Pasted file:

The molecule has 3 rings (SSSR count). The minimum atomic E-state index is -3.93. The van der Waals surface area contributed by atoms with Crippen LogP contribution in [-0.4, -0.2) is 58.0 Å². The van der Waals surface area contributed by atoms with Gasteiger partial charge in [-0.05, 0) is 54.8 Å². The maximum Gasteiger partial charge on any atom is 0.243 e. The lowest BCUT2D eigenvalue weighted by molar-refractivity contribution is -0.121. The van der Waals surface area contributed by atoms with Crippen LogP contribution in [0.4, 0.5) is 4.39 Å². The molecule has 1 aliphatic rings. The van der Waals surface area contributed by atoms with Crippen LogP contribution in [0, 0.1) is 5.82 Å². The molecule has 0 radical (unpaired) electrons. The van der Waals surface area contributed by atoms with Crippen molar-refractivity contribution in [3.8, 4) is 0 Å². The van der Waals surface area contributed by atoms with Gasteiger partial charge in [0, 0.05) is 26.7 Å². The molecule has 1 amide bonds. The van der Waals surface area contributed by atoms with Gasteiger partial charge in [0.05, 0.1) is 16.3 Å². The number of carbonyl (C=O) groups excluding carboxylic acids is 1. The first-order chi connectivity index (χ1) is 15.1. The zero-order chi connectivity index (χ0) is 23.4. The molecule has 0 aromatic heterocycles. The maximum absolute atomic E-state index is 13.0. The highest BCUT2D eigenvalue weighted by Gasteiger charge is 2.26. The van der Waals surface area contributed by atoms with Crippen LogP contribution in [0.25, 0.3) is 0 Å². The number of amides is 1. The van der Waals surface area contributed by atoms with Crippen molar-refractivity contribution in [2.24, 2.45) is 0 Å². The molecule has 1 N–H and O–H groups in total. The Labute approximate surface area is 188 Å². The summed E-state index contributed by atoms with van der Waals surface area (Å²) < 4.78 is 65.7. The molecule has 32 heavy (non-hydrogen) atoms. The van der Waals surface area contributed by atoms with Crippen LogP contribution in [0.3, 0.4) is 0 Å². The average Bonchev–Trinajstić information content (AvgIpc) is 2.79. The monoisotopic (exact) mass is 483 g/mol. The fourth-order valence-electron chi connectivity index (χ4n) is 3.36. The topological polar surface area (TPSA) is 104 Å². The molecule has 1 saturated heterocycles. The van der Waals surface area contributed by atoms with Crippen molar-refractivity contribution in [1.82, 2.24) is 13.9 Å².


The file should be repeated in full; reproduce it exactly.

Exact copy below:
The molecule has 3 rings (SSSR count). The minimum atomic E-state index is -3.93. The van der Waals surface area contributed by atoms with Crippen LogP contribution in [-0.4, -0.2) is 58.0 Å². The van der Waals surface area contributed by atoms with Gasteiger partial charge in [-0.05, 0) is 54.8 Å². The maximum Gasteiger partial charge on any atom is 0.243 e. The lowest BCUT2D eigenvalue weighted by molar-refractivity contribution is -0.121. The van der Waals surface area contributed by atoms with Crippen LogP contribution in [0.4, 0.5) is 4.39 Å². The molecule has 1 aliphatic rings. The van der Waals surface area contributed by atoms with Crippen LogP contribution in [0, 0.1) is 5.82 Å². The molecule has 0 radical (unpaired) electrons. The van der Waals surface area contributed by atoms with Crippen molar-refractivity contribution in [3.8, 4) is 0 Å². The van der Waals surface area contributed by atoms with Gasteiger partial charge in [0, 0.05) is 26.7 Å². The molecule has 1 amide bonds. The van der Waals surface area contributed by atoms with Gasteiger partial charge in [0.05, 0.1) is 16.3 Å². The number of carbonyl (C=O) groups excluding carboxylic acids is 1. The first-order chi connectivity index (χ1) is 15.1. The zero-order chi connectivity index (χ0) is 23.4. The molecule has 0 aromatic heterocycles. The maximum absolute atomic E-state index is 13.0. The highest BCUT2D eigenvalue weighted by Gasteiger charge is 2.26. The van der Waals surface area contributed by atoms with Crippen LogP contribution in [0.25, 0.3) is 0 Å². The number of amides is 1. The van der Waals surface area contributed by atoms with Crippen molar-refractivity contribution in [2.24, 2.45) is 0 Å². The molecule has 1 N–H and O–H groups in total. The Labute approximate surface area is 188 Å². The summed E-state index contributed by atoms with van der Waals surface area (Å²) < 4.78 is 65.7. The molecule has 32 heavy (non-hydrogen) atoms. The van der Waals surface area contributed by atoms with Crippen LogP contribution in [0.3, 0.4) is 0 Å². The average Bonchev–Trinajstić information content (AvgIpc) is 2.79. The monoisotopic (exact) mass is 483 g/mol. The fourth-order valence-electron chi connectivity index (χ4n) is 3.36. The topological polar surface area (TPSA) is 104 Å². The molecule has 1 saturated heterocycles. The van der Waals surface area contributed by atoms with Crippen molar-refractivity contribution in [1.82, 2.24) is 13.9 Å².